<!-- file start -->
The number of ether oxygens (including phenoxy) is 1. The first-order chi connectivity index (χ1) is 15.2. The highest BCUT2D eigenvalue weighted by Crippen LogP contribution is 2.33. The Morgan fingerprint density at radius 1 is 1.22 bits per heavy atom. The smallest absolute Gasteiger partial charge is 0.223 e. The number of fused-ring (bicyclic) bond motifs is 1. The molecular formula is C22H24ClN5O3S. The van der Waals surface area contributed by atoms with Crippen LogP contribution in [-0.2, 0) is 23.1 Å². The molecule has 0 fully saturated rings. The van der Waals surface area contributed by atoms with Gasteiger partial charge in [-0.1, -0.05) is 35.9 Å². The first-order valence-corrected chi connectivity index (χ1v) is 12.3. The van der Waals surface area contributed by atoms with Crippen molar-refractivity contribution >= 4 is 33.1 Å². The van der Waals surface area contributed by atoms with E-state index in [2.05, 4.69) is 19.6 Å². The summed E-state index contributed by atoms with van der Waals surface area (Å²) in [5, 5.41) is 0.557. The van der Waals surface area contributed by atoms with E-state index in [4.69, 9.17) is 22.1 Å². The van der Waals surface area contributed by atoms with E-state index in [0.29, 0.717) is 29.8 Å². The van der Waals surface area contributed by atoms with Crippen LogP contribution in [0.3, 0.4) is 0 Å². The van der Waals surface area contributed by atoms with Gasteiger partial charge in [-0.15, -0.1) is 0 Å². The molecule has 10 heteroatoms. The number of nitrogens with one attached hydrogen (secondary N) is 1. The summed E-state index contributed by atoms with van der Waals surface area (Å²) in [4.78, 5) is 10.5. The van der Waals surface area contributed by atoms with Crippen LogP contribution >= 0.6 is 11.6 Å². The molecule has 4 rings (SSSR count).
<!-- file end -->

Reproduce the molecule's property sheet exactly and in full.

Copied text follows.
The number of ether oxygens (including phenoxy) is 1. The first-order chi connectivity index (χ1) is 15.2. The highest BCUT2D eigenvalue weighted by Crippen LogP contribution is 2.33. The Morgan fingerprint density at radius 1 is 1.22 bits per heavy atom. The smallest absolute Gasteiger partial charge is 0.223 e. The number of fused-ring (bicyclic) bond motifs is 1. The molecular formula is C22H24ClN5O3S. The van der Waals surface area contributed by atoms with Crippen LogP contribution in [-0.2, 0) is 23.1 Å². The molecule has 0 fully saturated rings. The van der Waals surface area contributed by atoms with Gasteiger partial charge in [-0.1, -0.05) is 35.9 Å². The first-order valence-corrected chi connectivity index (χ1v) is 12.3. The van der Waals surface area contributed by atoms with Crippen molar-refractivity contribution >= 4 is 33.1 Å². The van der Waals surface area contributed by atoms with E-state index in [2.05, 4.69) is 19.6 Å². The summed E-state index contributed by atoms with van der Waals surface area (Å²) in [5, 5.41) is 0.557. The van der Waals surface area contributed by atoms with E-state index in [4.69, 9.17) is 22.1 Å². The van der Waals surface area contributed by atoms with E-state index in [0.29, 0.717) is 29.8 Å². The van der Waals surface area contributed by atoms with Crippen LogP contribution in [0.3, 0.4) is 0 Å². The van der Waals surface area contributed by atoms with Gasteiger partial charge in [-0.15, -0.1) is 0 Å². The molecule has 10 heteroatoms. The number of nitrogens with one attached hydrogen (secondary N) is 1. The summed E-state index contributed by atoms with van der Waals surface area (Å²) in [4.78, 5) is 10.5. The van der Waals surface area contributed by atoms with Crippen LogP contribution >= 0.6 is 11.6 Å². The molecule has 4 rings (SSSR count).